Monday 7/22

Utilitarianism II

Due to the campus-wide power outage we had Thursday and the resulting class cancellation, we will follow Thursday's schedule today. As before,

Examination II

Remember that we have the second of our five in-class examinations today. At 100 points, this one is worth twice as much as the first exam, so the stakes are somewhat higher. In lieu of a practice exam, expect the second exam to be approximately as long as the first one, have about the same mix of kinds of questions, but to focus on:

  • All of Divine Command Theory;
  • All of Natural Law Theory;
  • Most of Utilitarianism, up to but not including what we discuss today;
  • Case Analysis under moral theology (Divine Command Theory and Natural Law Theory); and,
  • Act-Utilitarian Case Analysis.





We began today by reviewed the various properties of Classical Utilitarianiasm. We further noted that CU's assumption that happiness is the sole intrinsic good (eudaimonism) may be problematic, since it can be argued that happiness is not the sole intrinsic good. Indeed, it would seem that such things as honor and friendship are also intrinsic goods given our arguments. Responding to this objection often consists of changing the measure of utility. If happiness is not the sole intrinsic good, then we reject happiness as the measure of utility. Possible alternative measures are pleasure (hedonism), best interests (idealism), or preferences (preferentialism). By changing how they measure utility, the utilitarian is able to meet the criticism that happiness is not the sole intrinsic good by developing what amount to alternative utilitarian ethical theories to CU. Utilitarianism thus shows us that the idea of utility is rich indeed.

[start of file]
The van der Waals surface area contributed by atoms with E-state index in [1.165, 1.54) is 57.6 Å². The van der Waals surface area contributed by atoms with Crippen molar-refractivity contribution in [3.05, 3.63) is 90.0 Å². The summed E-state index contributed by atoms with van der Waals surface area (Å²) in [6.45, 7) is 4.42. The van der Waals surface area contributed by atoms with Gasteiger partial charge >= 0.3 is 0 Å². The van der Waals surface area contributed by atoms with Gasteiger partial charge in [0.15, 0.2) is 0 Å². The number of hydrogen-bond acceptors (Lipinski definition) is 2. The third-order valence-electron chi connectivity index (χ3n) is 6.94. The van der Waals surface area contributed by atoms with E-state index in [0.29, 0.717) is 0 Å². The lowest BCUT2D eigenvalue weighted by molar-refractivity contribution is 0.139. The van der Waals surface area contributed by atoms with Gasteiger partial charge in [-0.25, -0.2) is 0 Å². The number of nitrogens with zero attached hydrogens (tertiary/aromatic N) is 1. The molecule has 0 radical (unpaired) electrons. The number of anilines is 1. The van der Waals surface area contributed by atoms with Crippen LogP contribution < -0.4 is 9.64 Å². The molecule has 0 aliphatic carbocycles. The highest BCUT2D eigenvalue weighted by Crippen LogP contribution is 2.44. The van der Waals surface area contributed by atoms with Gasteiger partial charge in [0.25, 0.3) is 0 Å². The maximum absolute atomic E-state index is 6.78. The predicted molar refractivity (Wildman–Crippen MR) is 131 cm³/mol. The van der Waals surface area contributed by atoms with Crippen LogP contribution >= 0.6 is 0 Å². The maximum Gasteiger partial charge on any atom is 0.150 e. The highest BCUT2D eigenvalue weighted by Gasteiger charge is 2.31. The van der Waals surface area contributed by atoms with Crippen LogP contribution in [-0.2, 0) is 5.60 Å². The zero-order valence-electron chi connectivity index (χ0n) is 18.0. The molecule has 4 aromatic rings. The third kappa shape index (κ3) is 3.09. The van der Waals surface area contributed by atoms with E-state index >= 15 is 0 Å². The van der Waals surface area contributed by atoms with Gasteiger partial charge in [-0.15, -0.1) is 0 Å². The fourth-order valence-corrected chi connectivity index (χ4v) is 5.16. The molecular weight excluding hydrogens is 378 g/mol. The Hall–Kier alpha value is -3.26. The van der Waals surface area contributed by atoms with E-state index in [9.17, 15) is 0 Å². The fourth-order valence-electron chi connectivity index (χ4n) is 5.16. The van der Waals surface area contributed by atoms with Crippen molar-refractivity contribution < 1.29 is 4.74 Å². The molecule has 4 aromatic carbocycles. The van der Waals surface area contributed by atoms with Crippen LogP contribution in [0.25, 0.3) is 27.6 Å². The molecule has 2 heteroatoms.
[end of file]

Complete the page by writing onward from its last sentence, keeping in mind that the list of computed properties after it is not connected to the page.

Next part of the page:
The very notion that consequences are all that matters for morality may, however, pose problems the utilitarian, who cannot give up consequentialism without abandoning utilitarianism altogether, cannot escape.

That is, CU assumes that consequences are all that can be used to determine the morality of an action. Yet this is problematic because it gives rise to the Justice, Rights, and Backward-Looking Reasons arguments. The utilitarian response cannot be to jettison consequentialism, since that would be to give up on the very idea of UET.

It is important to understand the Justice, Rights, and Backward-Looking Reasons arguments so as to appreciate the utilitarian response. Specifically, we found that the utilitarian responds to these arguments by changing from an act-evaluative theory to a rule-evaluative theory. Thus, instead of calculating the utility of alternative actions, we calculate the utility of all actions done according to a specified rule. That is, instead of considering the consequences of a particular action, the rule-utilitarian looks instead at the consequences which accrue from consistently acting according to a particular rule or policy.

We will see just how this works when we consider cases under utilitarian analysis next time.